United Low Income, Inc. v. Fisher, 340 F. Supp. 150 (D. Me. 1972)

US District Court for the District of Maine - 340 F. Supp. 150 (D. Me. 1972)
March 23, 1972

340 F. Supp. 150 (1972)

UNITED LOW INCOME, INC., et al., Plaintiffs,
v.
Dean FISHER, M.D., individually and in his capacity as Commissioner of Health and Welfare for the State of Maine and his agents, employees and successors in office and all others acting in concert with him, Defendant.

Civ. No. 12-124.

United States District Court, D. Maine, S. D.

March 23, 1972.

Hugh Calkins, Susan Calkins, Robert E. Mittel, Portland, Me., for plaintiffs.

Keith Edgerly, Asst. Atty. Gen., Augusta, Me., for defendant.

 
OPINION AND ORDER OF THE COURT

GIGNOUX, District Judge.

This is a class action, Fed.R.Civ.P. 23(b) (2), against the Commissioner of the Maine State Department of Health and Welfare seeking a declaratory judgment and injunctive relief pursuant to 28 U.S.C. §§ 2201-2. Jurisdiction is properly invoked under the Civil Rights Act. 28 U.S.C. § 1343(3) and 42 U.S.C. § 1983. Plaintiffs challenge, on statutory and constitutional grounds, the action *151 of the defendant Commissioner in terminating their Aid to Families with Dependent Children (AFDC) and medical assistance (Medicaid) benefits as of July 1, 1971. Plaintiff United Low Income, Inc. is a non-profit corporation, the membership of which is composed of low income people interested in protecting the rights of welfare recipients in the State of Maine. The individual plaintiffs are members of a class composed of parents with dependent children who have been receiving AFDC and Medicaid benefits under the State's unemployed father program (AFDC-U), but who were notified that their benefits were being terminated as of July 1, 1971. The facts have been stipulated.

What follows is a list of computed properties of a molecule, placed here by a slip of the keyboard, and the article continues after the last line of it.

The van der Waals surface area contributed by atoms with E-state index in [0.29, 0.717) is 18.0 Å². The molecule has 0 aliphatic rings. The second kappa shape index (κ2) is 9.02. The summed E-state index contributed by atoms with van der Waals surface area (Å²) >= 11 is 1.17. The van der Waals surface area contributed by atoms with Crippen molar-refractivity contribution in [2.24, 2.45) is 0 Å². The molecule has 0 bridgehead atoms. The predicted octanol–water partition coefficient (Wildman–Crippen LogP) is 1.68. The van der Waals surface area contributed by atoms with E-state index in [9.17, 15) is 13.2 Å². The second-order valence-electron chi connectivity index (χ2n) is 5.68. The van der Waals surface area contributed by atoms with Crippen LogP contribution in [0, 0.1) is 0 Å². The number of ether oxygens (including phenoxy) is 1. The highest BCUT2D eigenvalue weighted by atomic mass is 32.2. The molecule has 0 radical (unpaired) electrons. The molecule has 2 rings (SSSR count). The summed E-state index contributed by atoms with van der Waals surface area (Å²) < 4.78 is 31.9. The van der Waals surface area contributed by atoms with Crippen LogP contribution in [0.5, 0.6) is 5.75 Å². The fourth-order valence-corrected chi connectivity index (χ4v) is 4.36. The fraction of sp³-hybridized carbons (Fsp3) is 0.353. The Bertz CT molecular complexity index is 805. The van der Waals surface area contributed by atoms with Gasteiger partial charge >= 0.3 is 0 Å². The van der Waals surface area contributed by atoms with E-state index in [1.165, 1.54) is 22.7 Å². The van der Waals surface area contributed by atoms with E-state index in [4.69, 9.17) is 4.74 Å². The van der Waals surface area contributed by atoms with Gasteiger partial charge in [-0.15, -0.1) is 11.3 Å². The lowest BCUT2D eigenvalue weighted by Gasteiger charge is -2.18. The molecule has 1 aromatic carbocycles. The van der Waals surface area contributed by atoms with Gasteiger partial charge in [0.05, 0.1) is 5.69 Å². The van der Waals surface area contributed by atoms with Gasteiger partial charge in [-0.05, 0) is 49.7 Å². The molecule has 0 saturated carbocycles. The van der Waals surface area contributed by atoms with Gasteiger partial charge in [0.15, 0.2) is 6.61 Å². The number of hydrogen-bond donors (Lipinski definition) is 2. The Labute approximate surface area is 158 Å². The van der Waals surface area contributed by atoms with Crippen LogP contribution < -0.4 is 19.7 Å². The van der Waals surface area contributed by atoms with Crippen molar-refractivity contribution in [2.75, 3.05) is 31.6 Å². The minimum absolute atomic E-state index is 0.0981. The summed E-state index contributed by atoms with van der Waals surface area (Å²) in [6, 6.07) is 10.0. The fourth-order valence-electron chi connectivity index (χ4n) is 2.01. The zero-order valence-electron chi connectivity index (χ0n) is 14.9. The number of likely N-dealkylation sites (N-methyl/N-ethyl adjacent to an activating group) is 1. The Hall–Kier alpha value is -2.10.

I

The AFDC program is one of the categorical public assistance programs established by the Social Security Act of 1935, 42 U.S.C. § 301 et seq. (the Act). 42 U.S.C. §§ 601-44 (Title IV). As initially enacted, the program authorized payments on behalf of children who have been deprived of parental support or care by reason of the death, absence, or incapacity of a parent. 42 U.S.C. § 606. Maine, as well as every other state, participates in this basic program on a matching fund basis. 22 M.R.S.A. § 3741. As required by the Act, 42 U.S.C. § 602, the State has filed with the Secretary of Health Education and Welfare (HEW), and HEW has approved, a so-called Title IV plan providing for the payment of AFDC benefits.